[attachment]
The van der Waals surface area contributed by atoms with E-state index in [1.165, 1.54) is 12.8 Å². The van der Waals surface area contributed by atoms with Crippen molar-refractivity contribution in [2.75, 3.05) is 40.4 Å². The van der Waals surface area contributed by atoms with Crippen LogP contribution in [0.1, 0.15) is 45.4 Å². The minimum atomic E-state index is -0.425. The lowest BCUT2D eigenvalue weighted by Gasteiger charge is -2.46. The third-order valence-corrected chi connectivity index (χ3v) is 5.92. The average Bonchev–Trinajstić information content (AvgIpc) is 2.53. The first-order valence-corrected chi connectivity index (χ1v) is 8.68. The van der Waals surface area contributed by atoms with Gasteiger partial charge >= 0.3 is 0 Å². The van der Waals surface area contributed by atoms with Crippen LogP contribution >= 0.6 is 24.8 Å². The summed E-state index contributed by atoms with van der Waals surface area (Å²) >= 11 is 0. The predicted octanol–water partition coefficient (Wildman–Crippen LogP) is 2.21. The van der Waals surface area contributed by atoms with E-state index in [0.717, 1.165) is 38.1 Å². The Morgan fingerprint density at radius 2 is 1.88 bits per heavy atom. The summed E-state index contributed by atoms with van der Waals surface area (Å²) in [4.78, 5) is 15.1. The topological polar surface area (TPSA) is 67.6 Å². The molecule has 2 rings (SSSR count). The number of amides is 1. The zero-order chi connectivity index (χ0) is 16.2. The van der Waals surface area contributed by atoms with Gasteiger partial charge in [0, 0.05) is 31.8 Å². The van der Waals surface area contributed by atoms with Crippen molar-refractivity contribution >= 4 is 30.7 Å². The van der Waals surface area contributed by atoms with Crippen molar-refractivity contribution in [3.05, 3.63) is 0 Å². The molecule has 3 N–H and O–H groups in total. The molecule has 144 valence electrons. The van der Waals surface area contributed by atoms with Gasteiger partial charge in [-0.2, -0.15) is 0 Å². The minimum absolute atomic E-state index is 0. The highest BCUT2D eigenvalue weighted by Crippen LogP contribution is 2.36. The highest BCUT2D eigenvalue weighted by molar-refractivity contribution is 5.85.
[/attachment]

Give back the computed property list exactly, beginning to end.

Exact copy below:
The van der Waals surface area contributed by atoms with E-state index in [1.165, 1.54) is 12.8 Å². The van der Waals surface area contributed by atoms with Crippen molar-refractivity contribution in [2.75, 3.05) is 40.4 Å². The van der Waals surface area contributed by atoms with Crippen LogP contribution in [0.1, 0.15) is 45.4 Å². The minimum atomic E-state index is -0.425. The lowest BCUT2D eigenvalue weighted by Gasteiger charge is -2.46. The third-order valence-corrected chi connectivity index (χ3v) is 5.92. The average Bonchev–Trinajstić information content (AvgIpc) is 2.53. The first-order valence-corrected chi connectivity index (χ1v) is 8.68. The van der Waals surface area contributed by atoms with Gasteiger partial charge >= 0.3 is 0 Å². The van der Waals surface area contributed by atoms with Crippen LogP contribution >= 0.6 is 24.8 Å². The summed E-state index contributed by atoms with van der Waals surface area (Å²) >= 11 is 0. The predicted octanol–water partition coefficient (Wildman–Crippen LogP) is 2.21. The van der Waals surface area contributed by atoms with E-state index in [0.717, 1.165) is 38.1 Å². The Morgan fingerprint density at radius 2 is 1.88 bits per heavy atom. The summed E-state index contributed by atoms with van der Waals surface area (Å²) in [4.78, 5) is 15.1. The topological polar surface area (TPSA) is 67.6 Å². The molecule has 2 rings (SSSR count). The number of amides is 1. The zero-order chi connectivity index (χ0) is 16.2. The van der Waals surface area contributed by atoms with Gasteiger partial charge in [0, 0.05) is 31.8 Å². The van der Waals surface area contributed by atoms with Crippen molar-refractivity contribution >= 4 is 30.7 Å². The van der Waals surface area contributed by atoms with Crippen molar-refractivity contribution in [3.05, 3.63) is 0 Å². The molecule has 3 N–H and O–H groups in total. The molecule has 144 valence electrons. The van der Waals surface area contributed by atoms with Gasteiger partial charge in [-0.2, -0.15) is 0 Å². The minimum absolute atomic E-state index is 0. The highest BCUT2D eigenvalue weighted by Crippen LogP contribution is 2.36. The highest BCUT2D eigenvalue weighted by molar-refractivity contribution is 5.85.